This is the emblem of the N.I. Children’s Hospice. Last night was Leah’s High School Formal and every guest was given one of these badges to wear in remembrance of Leah.
Leah had looked forward so much to going to her own school formal and was very excited about the fact that it was on St Valentine’s Day. The design of the badge seems so fitting for the occasion.
The formal Leah went to in November was her boyfriend’s formal. I thought Leah was crazy to even ask the consultant to let her go. We were just back from Bristol and her immunity was very low. Leah had spent months in isolation.
The haematology consultant looked into Leah’s pleading big brown eyes which were filled with tears. I reckon his head said no but his heart said yes – so yes it was.
Being immune suppressed meant that Leah couldn’t go into crowded places to look for a dress but we found some shops that were very quiet during late night opening. The young shop assistant who helped us choose Leah’s dress was very understanding – Leah had a Hickman central line in place and needed a dress that covered this.
Leah’s toe nails and finger nails had been badly affected by her illness and chemotherapy – she had developed Beau’s lines – so we needed to find a foot care specialist and a beautician who could attend to these.
Leah had never worn her wig (supplied by the Little Princess Trust) so we also needed to find someone local who could style this for her nearer the time. There seemed to be so many challenges in getting Cinderella ready for the ball but thankfully God blessed us with friends with talents and with good contacts.
By the week of the formal Leah’s toe nails were beautifully manicured and they remained so till the day she died.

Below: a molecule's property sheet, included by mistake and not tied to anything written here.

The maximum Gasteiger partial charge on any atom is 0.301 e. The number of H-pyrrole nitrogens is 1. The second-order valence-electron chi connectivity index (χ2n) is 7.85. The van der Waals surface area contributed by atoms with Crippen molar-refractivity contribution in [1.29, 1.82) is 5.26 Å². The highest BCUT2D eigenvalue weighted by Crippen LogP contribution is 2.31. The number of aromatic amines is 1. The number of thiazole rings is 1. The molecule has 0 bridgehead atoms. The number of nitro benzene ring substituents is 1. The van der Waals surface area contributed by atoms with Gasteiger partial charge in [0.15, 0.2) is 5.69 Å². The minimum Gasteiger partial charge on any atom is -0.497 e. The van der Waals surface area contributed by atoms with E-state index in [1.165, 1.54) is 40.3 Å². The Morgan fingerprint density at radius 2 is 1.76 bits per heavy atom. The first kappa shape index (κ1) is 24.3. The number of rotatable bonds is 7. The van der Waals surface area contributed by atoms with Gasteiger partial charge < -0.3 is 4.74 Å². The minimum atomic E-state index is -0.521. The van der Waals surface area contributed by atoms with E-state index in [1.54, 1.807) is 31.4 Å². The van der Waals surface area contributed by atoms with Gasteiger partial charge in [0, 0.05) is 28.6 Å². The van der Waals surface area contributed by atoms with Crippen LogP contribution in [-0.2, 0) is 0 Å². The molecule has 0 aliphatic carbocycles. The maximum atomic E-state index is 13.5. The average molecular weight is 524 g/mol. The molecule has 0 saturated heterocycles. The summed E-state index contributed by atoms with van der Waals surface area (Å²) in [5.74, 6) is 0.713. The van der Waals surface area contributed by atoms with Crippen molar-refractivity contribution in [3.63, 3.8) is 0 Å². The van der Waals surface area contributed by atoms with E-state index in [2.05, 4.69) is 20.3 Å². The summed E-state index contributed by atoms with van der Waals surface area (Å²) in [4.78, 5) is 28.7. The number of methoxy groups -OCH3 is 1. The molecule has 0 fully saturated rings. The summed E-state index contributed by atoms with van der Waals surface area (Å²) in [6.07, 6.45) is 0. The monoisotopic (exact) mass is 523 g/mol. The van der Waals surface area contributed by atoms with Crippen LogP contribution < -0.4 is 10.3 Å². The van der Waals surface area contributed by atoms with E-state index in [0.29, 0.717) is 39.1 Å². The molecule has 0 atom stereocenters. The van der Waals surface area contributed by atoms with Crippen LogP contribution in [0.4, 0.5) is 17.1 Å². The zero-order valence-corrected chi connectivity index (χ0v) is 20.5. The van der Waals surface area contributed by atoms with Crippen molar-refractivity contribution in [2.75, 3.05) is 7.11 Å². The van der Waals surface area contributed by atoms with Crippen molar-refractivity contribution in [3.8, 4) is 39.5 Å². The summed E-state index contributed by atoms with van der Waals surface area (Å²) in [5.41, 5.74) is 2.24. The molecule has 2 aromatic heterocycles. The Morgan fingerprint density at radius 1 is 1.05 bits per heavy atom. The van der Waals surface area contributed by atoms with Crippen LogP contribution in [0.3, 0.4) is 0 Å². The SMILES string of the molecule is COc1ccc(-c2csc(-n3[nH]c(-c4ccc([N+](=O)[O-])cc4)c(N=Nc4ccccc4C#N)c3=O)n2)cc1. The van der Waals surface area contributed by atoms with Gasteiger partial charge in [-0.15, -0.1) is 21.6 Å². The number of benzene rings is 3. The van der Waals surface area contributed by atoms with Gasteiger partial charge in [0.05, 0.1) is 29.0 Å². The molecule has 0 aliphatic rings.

Leah wore false finger nails on the night.
The morning of the formal Leah had a hair appointment at Roco in Derry where we were taken to the VIP suite and served hot chocolate with marshmallows – a treat Leah loved. Ronan, the proprietor, styled her hair (wig) and treated her like a princess.
Next it was lunch, then off to the beauticians for Leah to get her makeup done. The time just seemed to fly – as soon as we got home it was time to help Leah get dressed. Then Nic was arriving and there was flowers and photos, laughter and excitement.
Our daughter was like any other young girl going to her first formal, excited and beautiful. I was like any other proud mammy, taking lots of photos and choosing the best ones to send to friends and family.
The next day was Friday. Leah and I spent every Friday in the Bridgewater Suite of Belfast City Hospital. Bridgewater Suite is where haematology and oncology patients go.
As we arrived for our appointment that day my heart felt so heavy. I realized with crushing sadness that the bit where Leah was “just like any other teenage girl” was gone again. We were back to reality – our reality – a reality where my daughter was very sick.
I thank God for a doctor who made a decision from his heart and not his head and gave our daughter the opportunity to be a princess for a day.